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Survey: SYRIZA leads with 22%; Tsipras suitable for PM; 61% NO to early elections

The majority of Greeks sees their future in bleak colours, are pessimistic about their future and the future of the country and not happy with their lives and believe the country is heading to the wrong direction. At the same time, they reject the coalition government policies and give left-wing SYRIZA the lead with 22% in voting intention. PM Samaras’ party Nea Dimocratia follows with 19%, while extreme right-wing Golden Dawn (Chrysi Avgi) stabilizes in the third position with 12%.

  • 67% has negative opinion about Samaras’ coalition government
  • 78% expect 2013 to be worse
  • 84% expect 2013 will be worse for economy
  • 64% want denunciation of MoU (loan agreement)

For the first time in a public opinion survey, SYRIZA-leader Alexis Tsipras is been considered as  suitable for Prime Minister.

Headline: the most unsuitable with Samaras’ picture

Public opinion survey conducted by METRON Analysis for daily newspaper Efimerida ton Syntakton

Political parties 1. Voting intention 2. Who do you believe will win next elections

  • SYRIZA 22%  – 46%
  • ND 19%  – 26%
  • Golden Dawn 12%
  • PASOK 5%
  • Democratic Left 4.5%
  • KKE 4.1%
  • Undecided etc 25.5%

Most popular leaders

  1. Alexis Tsipras SYR
  2. Panos Kammenos INDGR
  3. Fotis Kouvelis DEMLEFT
  4. Antonis Samaras ND/PM

Most suitable for PM

20% both Tsipras – Samaras. First time main opposition leader gets equal rates with PM.
39% “Nobody”

Memorandum of Understanding (loan agreement), euro, early elections

2 in 3 declare ‘unsatisfied with the coalition government (ND/PASOK/DEMLEFT)

61% reject early elections, 33% want early elections

  • 64% declare “we have to proceed to denunciation of MoU because it failed”
  • 27% declare “we should keep MoU so that we can improve it”
  • 9% declare “Don’t know/Don’t answer”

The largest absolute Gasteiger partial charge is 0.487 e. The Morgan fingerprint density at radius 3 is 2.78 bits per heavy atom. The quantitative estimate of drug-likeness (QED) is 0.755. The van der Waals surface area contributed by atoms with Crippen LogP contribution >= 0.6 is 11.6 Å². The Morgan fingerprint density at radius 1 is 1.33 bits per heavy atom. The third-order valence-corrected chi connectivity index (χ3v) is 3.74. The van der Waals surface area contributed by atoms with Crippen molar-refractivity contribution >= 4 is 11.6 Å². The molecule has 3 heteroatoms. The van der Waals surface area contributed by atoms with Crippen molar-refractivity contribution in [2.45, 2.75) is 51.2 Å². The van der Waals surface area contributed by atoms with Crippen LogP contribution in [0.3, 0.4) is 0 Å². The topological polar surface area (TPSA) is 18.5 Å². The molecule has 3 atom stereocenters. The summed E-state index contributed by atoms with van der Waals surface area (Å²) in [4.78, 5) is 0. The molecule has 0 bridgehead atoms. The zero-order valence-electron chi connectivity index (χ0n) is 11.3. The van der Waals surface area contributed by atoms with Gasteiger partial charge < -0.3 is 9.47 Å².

• In favor of MoU denunciation are June-election-voters:  86% SYRIZA,  82% INDEPGREEKS,  82% ΚΚΕ, 78% Golden Dawn,  67%  rest parties.
  • 68% are those with less than 1,000 euro monthly family income, 53% with more than 2,000 euro income. also 65% od women (64% men) and workers 72%
  • Voters of coalition government paries in favor to keep the MoU with improvement options: 48% ND, 37% PASOK, 34% DEMLEFT.

  47% believe that the country will eventually go bankrupt and 4 in 10 believe that the crisis will be overcome.

Drachma: 58% believe return to drachma would be negative for the country

                     57% believe return to drachma would be negative for themselves.

85% believe that the loans given by the Troika “aim to exploit us than to help us”.

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One comment

  1. Very interesting piece of news! Let see:
    1. Samaras came from an elite family, hold degree in economics. Has proven wothless as Greek prime minister. Tsipras came from a more humble family (right?), hold degree in civil engineering (his wife is an electrical enginer as well). If, given only these two choices, I’d prefer an engineer to be a prime minister over an economist/autocrat.
    2. Regardless of whether Greece stay in Eurozone or not, it will eventually face bankruptcy if it can’t payback those loans. With the currently dire situation of Greece, it surely won’t be able to pay back in the next 5 years. The longer the loans, the more interests are compounded every day, and the tougher it becomes to pay back.
    It is much better to declare bankruptcy now, and start all over gain. A quick death is much better than a slow death!
    3. Loans are easy profits without sweats. That’s why bankers lure people to take out loans so that they can seat back and collect interest money without doing hardworks. And at the same times, they think we are stupid slaves. Did you know what happen to Argentina 10 years ago? It was a debt-ridden country like Greece, but they made a smart decision: Declare bankruptcy, and rebuild everything from scratch. Greece should learn Argentina’s experience.

    4. Can anyone explain why going back to Drachma is bad? And is there any difference between ‘bad for the country’ and ‘bad for themselves’?
    Greece has been and still is in the eurozone. And it is exactly because of this, it led Greece into this crisis. The euro or the drachma are just means to do daily trading. What matters is the infrastructures from which real products/real produces can be made and/or produced. This constitutes real economy and real jobs. Once one has real products, one can do trade with any kind of currency one likes. Look at Singapore, Taiwan, South Korea,…, they are not in Eurozone, but they’re very prosperous!
    People should worry about creating real industries/factories to make real products, rather than worry about the euro or the drachma. Look at Swiszerland. It’s Greece’s neighbor. and it’s a landlocked country. But it makes a lot of real and high price products.